The late Duke of Edinburgh was a public figure to most of us, but to his eight grandchildren, he was simply grandpa.
In a new BBC documentary — Prince Philip: The Royal Family Remembers — celebrating and paying tribute to the late royal’s life, the Duke of Cambridge has opened up about his relationship with the family patriarch, revealing Philip’s humorous side.
In a teaser clip for the documentary, which will air in the UK on Wednesday night, Prince William revealed one of Philip’s favourite games was tricking his grandchildren into squirting mustard all over the ceiling — much to the Queen’s annoyance.
Recalling the mustard game, William said: “He used to take the lid off [the tube] and put it in your hands … and then he’d squish your hands together to fire the mustard onto the ceiling.
“He used to get in a lot of trouble from my grandmother.”
Princess Anne’s children Zara Tindall and Peter Philips also remembered the mustard antics.
“He gets you to hold it in your hands and I can’t remember exactly what he says — but he ends up slamming your hands together… it goes all over the ceiling,” Zara said.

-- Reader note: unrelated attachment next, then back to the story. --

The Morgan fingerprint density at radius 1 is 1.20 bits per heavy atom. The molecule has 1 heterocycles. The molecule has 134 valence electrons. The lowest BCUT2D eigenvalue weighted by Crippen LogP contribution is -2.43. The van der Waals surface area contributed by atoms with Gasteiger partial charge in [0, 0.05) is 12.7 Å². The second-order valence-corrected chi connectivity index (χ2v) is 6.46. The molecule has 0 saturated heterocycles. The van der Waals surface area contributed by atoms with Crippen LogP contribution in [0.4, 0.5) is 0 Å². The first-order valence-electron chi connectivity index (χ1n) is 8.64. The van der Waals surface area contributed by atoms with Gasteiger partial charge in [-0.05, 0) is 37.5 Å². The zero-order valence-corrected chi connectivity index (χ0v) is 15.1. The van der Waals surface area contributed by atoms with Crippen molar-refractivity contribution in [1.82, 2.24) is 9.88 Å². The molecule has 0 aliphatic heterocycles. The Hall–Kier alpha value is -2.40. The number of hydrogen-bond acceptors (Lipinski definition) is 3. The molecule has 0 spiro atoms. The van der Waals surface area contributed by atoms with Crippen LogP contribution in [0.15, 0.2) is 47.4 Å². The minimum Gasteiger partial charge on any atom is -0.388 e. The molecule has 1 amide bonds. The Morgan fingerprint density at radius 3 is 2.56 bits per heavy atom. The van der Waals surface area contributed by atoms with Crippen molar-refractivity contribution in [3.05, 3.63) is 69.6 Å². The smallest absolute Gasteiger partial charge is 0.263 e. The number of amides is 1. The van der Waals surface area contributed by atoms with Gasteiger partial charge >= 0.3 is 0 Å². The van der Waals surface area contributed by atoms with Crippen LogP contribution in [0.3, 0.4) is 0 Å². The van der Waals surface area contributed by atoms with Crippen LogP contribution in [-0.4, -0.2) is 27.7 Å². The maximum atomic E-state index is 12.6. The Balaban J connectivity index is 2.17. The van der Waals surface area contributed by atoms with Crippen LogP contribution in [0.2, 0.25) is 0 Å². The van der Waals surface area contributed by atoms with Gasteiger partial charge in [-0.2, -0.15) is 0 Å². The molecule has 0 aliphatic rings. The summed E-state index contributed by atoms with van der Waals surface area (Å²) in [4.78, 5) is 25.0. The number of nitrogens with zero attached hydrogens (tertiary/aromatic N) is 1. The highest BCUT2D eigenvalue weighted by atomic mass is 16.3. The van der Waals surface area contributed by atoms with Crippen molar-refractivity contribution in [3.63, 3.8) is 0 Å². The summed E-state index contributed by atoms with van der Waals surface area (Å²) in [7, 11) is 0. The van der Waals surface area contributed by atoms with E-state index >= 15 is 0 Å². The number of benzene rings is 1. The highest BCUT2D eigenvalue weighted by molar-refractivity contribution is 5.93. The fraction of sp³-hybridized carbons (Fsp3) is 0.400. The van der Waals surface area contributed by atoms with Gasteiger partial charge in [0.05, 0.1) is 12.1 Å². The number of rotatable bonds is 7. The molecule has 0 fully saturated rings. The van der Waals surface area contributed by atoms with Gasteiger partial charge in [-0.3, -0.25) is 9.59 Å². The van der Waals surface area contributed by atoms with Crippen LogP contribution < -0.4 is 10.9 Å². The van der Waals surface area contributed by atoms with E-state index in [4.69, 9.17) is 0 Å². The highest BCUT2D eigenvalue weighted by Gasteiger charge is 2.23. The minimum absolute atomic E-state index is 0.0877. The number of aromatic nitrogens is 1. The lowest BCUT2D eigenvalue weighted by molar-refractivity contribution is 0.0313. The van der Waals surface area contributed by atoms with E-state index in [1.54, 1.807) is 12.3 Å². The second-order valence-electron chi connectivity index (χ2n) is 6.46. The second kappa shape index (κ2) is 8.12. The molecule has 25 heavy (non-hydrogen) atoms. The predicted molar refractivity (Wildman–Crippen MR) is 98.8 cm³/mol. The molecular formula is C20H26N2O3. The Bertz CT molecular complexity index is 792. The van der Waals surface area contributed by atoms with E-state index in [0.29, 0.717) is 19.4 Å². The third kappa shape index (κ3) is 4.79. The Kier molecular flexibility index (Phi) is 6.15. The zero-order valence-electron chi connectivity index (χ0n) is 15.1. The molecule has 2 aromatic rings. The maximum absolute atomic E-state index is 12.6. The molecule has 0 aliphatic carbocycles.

Her brother Peter added: “I actually think the marks are still there.”
Prince Philip: The Royal Family Remembers is a compilation of never-before-seen archival footage of the royals interspersed with interviews of royal family members. Originally planned to be a documentary for the Duke of Edinburgh’s 100th birthday, the focus of the film had to shift following Prince Philip’s passing in April 2021.
Several snippets of the documentary have been shared already in the lead up to its airing. One such clip released by @clarencehouse showed Prince Charles speaking to the camera, narrating a video of himself and Princess Anne riding tricycles, being chased by Prince Philip also on a tricycle, and Princess Margaret running behind.
In the video, Charles said: “He was marvellous at arranging silly games. I mean, the fun of having obviously young parents was… there were lots of chasing around and mad things.”
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The documentary will be live on BBC One at 9pm, Wednesday September 22.